The good and the bad movie musicals of the 1960s

Julie Andrews starred in "The Sound of Music" in 1965.

Julie Andrews starred in "The Sound of Music" in 1965.

Robert Wise Productions / Contributed photo

Of the big-screen musicals of the 1960s, “Hello, Dolly!” may be the least appreciated.

Perhaps, by the time the film opened in late 1969, movie audiences were tired of so many shows filled with song and dance. Or, maybe, tastes had changed. Whatever the reason, “Dolly!” looks a lot better today than many thought when the film first opened.

Here are some of those musicals that may have tired moviegoers before “Hello, Dolly!” opened that holiday season.


“West Side Story:” The decade began with this innovative adaptation of Leonard Bernstein’s Broadway hit that, in turn, was inspired by Shakespeare’s “Romeo and Juliet.” Ten Academy Awards, including Best Picture, went to this movie masterpiece filled with some of the most exciting dance sequences recorded on screen.

“Flower Drum Song:” Among the films that “West Side Story” overshadowed at the start of the decade was this adaptation of the Broadway hit from Rodgers and Hammerstein. While the film is generally faithful to the original production, its light-hearted view of Asians adapting to the United States created only a minor stir at the box office.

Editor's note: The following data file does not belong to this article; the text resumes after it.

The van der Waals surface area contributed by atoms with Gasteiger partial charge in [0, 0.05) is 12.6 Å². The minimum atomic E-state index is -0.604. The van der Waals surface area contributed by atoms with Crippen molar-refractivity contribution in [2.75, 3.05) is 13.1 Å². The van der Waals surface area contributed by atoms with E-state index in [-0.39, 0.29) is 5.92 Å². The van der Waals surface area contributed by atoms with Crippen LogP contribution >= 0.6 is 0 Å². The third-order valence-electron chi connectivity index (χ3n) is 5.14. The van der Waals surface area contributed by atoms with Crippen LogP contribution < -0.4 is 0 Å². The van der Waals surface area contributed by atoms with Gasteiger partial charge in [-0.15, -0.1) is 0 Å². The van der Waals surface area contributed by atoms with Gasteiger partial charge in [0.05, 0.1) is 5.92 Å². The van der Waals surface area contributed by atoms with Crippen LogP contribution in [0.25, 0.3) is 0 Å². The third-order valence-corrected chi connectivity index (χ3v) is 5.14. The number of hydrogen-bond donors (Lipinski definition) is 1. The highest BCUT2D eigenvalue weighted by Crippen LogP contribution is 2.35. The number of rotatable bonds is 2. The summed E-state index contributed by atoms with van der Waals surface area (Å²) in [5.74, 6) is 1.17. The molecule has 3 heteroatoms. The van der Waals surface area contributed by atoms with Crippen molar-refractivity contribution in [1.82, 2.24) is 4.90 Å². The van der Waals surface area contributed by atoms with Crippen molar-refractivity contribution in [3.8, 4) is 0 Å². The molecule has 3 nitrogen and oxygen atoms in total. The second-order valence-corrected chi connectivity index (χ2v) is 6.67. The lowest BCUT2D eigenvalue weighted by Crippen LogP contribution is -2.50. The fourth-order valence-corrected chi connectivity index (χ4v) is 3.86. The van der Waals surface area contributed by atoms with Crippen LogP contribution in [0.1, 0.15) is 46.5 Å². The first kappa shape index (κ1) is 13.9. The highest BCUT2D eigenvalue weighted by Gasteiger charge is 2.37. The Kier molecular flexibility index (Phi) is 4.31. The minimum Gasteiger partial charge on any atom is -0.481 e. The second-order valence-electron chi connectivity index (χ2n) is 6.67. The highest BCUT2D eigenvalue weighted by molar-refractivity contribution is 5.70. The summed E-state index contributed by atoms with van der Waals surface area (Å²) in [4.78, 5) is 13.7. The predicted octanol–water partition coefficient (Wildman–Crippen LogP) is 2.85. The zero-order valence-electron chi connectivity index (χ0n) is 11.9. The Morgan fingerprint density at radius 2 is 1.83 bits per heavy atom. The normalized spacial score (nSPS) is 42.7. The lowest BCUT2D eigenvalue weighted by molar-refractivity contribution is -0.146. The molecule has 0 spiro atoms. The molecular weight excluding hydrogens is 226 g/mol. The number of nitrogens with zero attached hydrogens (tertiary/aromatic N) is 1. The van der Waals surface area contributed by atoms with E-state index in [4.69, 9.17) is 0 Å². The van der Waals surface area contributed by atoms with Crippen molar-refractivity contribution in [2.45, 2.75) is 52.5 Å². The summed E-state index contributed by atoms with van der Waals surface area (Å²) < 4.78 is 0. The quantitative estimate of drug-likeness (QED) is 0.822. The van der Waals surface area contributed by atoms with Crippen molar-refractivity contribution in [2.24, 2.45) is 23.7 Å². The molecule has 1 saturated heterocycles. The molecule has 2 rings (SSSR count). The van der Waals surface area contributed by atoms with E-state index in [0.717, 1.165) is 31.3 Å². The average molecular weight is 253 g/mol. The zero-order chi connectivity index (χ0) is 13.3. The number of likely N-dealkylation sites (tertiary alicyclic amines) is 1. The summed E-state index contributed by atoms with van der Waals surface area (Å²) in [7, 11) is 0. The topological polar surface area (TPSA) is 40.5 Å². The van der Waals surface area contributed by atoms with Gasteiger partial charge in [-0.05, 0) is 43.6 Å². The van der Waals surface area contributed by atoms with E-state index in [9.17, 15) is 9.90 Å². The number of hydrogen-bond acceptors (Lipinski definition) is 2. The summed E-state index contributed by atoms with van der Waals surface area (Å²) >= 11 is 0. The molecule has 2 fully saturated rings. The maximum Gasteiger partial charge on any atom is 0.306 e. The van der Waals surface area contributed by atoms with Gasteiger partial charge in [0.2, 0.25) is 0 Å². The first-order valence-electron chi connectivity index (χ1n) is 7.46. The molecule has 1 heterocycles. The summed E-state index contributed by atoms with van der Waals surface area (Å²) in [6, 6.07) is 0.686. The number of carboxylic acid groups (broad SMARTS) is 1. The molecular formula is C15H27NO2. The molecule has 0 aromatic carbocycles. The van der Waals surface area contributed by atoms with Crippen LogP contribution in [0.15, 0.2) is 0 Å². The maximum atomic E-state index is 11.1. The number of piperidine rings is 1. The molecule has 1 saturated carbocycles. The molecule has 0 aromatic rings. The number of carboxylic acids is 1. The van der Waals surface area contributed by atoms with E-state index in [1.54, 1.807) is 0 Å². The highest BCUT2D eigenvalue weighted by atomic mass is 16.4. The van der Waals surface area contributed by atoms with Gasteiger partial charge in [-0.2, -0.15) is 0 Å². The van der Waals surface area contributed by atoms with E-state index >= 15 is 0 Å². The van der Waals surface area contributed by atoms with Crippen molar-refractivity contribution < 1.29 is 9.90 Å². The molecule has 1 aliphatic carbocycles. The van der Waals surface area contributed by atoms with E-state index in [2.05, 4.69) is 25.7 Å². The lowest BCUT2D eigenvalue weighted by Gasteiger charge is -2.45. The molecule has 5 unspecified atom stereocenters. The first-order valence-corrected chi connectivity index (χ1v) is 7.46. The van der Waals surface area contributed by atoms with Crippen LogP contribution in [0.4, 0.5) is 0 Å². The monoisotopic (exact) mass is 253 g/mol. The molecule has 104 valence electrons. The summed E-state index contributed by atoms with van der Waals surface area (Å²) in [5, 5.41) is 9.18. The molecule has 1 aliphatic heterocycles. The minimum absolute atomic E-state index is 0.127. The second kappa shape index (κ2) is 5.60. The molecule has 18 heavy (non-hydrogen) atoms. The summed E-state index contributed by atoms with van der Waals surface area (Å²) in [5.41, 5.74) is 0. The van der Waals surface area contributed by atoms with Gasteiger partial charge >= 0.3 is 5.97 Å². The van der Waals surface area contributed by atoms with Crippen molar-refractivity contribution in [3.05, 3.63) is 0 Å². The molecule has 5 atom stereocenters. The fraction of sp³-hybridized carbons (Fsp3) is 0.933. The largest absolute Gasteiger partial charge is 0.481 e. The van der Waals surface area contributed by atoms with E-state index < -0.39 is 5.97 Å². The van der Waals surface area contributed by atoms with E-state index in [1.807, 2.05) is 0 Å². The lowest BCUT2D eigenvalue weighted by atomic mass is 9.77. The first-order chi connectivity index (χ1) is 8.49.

“The Music Man:” A year later, the musical that defeated “West Side Story” for Broadway’s Tony award made its way to the big screen in this well-received adaptation that was a Best Picture nominee at the Oscars. For some reason, Robert Preston was overlooked for a Best Actor nomination for recreating his engaging portrayal of con man Harold Hill.

“Gypsy:” That same year, Rosalind Russell stepped into the role created on Broadway by Ethel Merman in this story about the young years of Gypsy Rose Lee. While the stage musical is considered by many to the best musical written for the stage, the movie version suffered from long stretches of dialogue between numbers.


“My Fair Lady:” All eyes were on the big screen when this eagerly anticipated movie adaptation of the stage hit opened to rave reviews. But Producer Jack L. Warner was criticized for casting Audrey Hepburn (who did not sing her own songs) as Eliza Doolittle instead of letting Julie Andrews recreate her stage role. Still the film did win eight Oscars.

“Mary Poppins:” When Julie Andrews did not get to play Eliza on the big screen, she won an Oscar for this marvelous consolation prize from producer Walt Disney. “Poppins” won five Academy Awards and made a lot more money at the box office than “My Fair Lady.” In the years since, Andrews has said she would have loved to have made both films.

“The Unsinkable Molly Brown:” Another contender for Best Actress that year was Debbie Reynolds for this popular screen adaptation of the Broadway hit about an ambitious woman from the backwoods who becomes rich and survives the sinking of the Titanic. This was Reynolds’ only Academy Award nomination during her remarkable career.


“The Sound of Music:” The most popular movie musical of all time was criticized, when it opened on Broadway, for being too sweet. But director Robert Wise focused on family and scenery to bring the show to life on screen. And he gave Julie Andrews the role of a lifetime as a governess who radiates joy in every expression she shares.